According to Takigawa, aluminium will allow the company to design a different wing for each model in its fleet. With composites, it would have needed to use the same wing in each case. “Aluminium allows us to build the optimum wing for each model,” he adds. “It is easier to scale up and down, and can be done so more quickly. With composites, we would have to use the same wing structure for the MRJ-70 and the MRJ-90.”

The composite wing design would have been optimised for the MRJ-90, which would have meant weight penalties for the MRJ-70, he says. It is likely that composite wings would have needed reinforcement – adding further weight. “With an aluminium wing, one way to further reduce weight is to scrape the surface,” he says. “You can’t do that with a composite wing.”

In addition, using aluminium should help Mitsubishi make up for lost time: the MRJ-90 (which is ahead of the MRJ-70 by about a year) was originally scheduled for completion in late 2013. This has fallen back to early 2014 – with a first flight due in mid-2012. These dates would have been delayed even further had the wings been made from composites. “By switching to aluminium, we can eliminate many of the composite tests – such as stress testing – which can delay production,” claims Takigawa.

The wings were not the only change to be made at the September 2009 design review. Following customer feedback, Mitsubishi made some other alterations. Two separate cargo compartments will be combined into a single compartment, but taking up the same overall volume (644ft³). At the same time, the plane’s dimensions have been increased slightly: a 2.5in increase in fuselage height creates an extra 1.5in of headroom. The volume of overhead bins has been increased by 12%, which will allow more carry-on baggage. A critical design review will take place this summer.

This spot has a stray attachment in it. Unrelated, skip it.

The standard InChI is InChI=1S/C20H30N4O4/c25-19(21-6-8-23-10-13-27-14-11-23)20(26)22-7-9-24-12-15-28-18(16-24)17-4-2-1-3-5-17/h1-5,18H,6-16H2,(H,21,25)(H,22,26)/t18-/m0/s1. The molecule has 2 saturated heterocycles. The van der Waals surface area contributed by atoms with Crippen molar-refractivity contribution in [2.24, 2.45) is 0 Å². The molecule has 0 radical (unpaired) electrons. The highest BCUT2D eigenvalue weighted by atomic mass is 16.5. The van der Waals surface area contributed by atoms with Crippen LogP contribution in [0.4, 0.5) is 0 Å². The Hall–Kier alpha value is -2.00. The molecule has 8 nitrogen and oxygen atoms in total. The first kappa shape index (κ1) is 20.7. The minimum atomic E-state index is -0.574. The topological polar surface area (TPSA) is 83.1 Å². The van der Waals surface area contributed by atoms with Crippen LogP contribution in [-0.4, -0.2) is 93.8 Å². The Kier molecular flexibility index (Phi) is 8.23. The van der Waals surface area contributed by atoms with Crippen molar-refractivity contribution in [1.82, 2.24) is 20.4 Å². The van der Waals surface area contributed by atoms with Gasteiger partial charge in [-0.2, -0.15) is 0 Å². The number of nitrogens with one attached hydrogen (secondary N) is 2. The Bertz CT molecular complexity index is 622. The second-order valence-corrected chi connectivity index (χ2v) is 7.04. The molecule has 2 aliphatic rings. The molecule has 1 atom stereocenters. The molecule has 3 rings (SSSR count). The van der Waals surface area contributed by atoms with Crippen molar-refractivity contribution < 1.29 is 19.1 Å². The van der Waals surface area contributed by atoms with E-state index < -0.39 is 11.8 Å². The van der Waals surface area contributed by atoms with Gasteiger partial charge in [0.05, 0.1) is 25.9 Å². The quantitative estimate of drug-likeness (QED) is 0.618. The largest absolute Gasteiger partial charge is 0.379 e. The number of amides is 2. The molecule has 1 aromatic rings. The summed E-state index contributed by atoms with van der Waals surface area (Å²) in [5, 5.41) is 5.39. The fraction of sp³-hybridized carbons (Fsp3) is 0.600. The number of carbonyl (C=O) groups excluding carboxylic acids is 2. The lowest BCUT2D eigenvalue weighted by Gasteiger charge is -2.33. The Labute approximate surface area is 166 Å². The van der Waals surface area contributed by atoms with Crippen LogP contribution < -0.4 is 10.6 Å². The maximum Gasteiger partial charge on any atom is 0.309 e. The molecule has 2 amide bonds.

And the company has already signed up two customers. Japan All Nippon Airlines (ANA) was first to pitch in, with an order for 25 planes (15 firm, 10 options). This coincided with the official launch of the aeroplane back in March 2008. More recently, in October 2009, US regional carrier Trans States Holdings (TSH) ordered 50 planes – with an option on 50 more.

TSH president Richard Leach said: “The MRJ is a game changing regional jet that takes into account the environment, as well as passenger and airline needs. It will reduce fuel consumption, noise and NOx emissions – this means savings on operating costs. By combining the largest cabin in the regional jet market with innovative seat design and a very quiet cabin, we can offer the best comfort of any regional jet.”

Neither TSH nor ANA has specified what proportion of MRJ-90 and MRJ-70 models they will take. At the same time, neither is likely to have any interest in the MRJ-100 – should it be built. According to Takigawa, that plane is aimed squarely at Europe.

“In the US, small regional airlines can’t operate larger aircraft. That’s not the case in Europe. Announcing a launch date for the MRJ-100 will depend on the reactions of customers in Europe – that’s the only market looking for 100-seat aircraft.”

www.mrj-japan.com
 

Download Documents